On another occasion, an ex-girlfriend of my partner, whom I had met recently at a party (and who had studiously avoided me then as well) walked past a bus stop bench that I was waiting at. I recognised her, smiled broadly, and exclaimed a loud and very friendly greeting. This white woman glanced at me from the distance of approximately half a foot, glanced away again, and proceeded on her way. The snub was so overt that it left me winded.
I have heard numerous anecdotes from other women of colour about similar treatment from white women who held themselves in competition with these women of colour in one way or another, but almost none of my white women friends have experienced this particular expression of contempt from would-be competitors.
I have begun to recognise that this is a specifically racialised phenomenon that is especially prevalent in communities of queer women.
In response to being ignored, I find myself getting more and more exaggerated, louder and louder, more and more emphatic around these women, until I finally succeed in forcing them to acknowledge me—when that happens, I am inevitably treated as (and accused outright of being) aggressive. I don’t know a single white woman, including those that I have been close to, who hasn’t called me “scary” or “intimidating.”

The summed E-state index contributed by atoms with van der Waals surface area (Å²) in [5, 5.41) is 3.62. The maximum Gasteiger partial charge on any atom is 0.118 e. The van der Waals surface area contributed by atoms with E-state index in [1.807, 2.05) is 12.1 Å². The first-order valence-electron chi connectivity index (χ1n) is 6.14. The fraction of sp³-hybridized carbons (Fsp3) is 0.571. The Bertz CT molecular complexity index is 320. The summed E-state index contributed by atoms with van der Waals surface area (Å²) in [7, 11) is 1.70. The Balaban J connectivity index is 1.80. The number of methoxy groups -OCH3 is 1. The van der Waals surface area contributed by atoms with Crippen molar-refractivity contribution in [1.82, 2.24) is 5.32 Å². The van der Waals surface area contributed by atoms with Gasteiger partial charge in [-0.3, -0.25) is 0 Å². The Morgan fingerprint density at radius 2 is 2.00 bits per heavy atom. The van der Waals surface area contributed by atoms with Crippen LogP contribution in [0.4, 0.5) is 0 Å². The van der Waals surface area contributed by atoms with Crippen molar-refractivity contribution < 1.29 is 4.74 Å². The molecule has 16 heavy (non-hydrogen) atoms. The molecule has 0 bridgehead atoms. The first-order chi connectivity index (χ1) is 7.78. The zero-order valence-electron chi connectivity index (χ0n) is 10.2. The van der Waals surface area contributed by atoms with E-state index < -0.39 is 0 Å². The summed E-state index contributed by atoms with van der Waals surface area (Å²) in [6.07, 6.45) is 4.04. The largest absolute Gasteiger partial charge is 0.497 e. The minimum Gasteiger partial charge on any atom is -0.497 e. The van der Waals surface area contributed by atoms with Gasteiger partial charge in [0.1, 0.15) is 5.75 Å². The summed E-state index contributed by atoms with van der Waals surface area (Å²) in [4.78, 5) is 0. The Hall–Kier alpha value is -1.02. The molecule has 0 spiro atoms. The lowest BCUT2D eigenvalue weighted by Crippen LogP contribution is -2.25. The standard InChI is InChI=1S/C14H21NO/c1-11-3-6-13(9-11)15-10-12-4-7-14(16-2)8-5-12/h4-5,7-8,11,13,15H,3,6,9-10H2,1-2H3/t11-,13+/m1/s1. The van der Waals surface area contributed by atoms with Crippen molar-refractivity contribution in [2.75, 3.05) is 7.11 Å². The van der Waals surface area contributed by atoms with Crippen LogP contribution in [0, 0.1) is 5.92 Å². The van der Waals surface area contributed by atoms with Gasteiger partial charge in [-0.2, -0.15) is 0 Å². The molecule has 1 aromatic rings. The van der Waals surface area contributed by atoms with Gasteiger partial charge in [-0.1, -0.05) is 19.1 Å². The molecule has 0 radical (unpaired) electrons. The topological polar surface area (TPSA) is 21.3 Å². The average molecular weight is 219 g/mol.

When I am “nice,” I am not listened to. I have learned to be precise, driven, and forceful in my interactions with white women to accomplish the simple feat of being heard; pleasantness is a luxury I cannot afford. This forcefulness that I have trained myself into, however, is ultimately self-defeating because it inevitably, in white women’s eyes, turns me into the aggressive, threatening lesbian woman of colour they have been trained to understand me as, and, in turn, places them in the role of the victim—the ingenue.
I’m left with a choice: being invisible or being the aggressive stereotype. In the presence of queer white women and even other queer women of colour, I often have few other options of how to be—certainly the role of the vulnerable, delicate ingenue is out of reach.
I am forced, in short, into an unacceptable version of queerness.
We live in a society where white versions of queerness are the acceptable, recognised, legitimate versions of queerness. Not only are the acceptable modes of interaction white modes of interaction, but the iconic queer fashion is white queer fashion; iconic queer music is almost always by white artists; the history behind the language that has arisen to describe ways of being queer, even the slurs, is culturally white—words such as “queer”, “dyke”, “butch”, “femme”, and even “gay” have evolved their multidimensional meanings through, and are inextricable from, white history.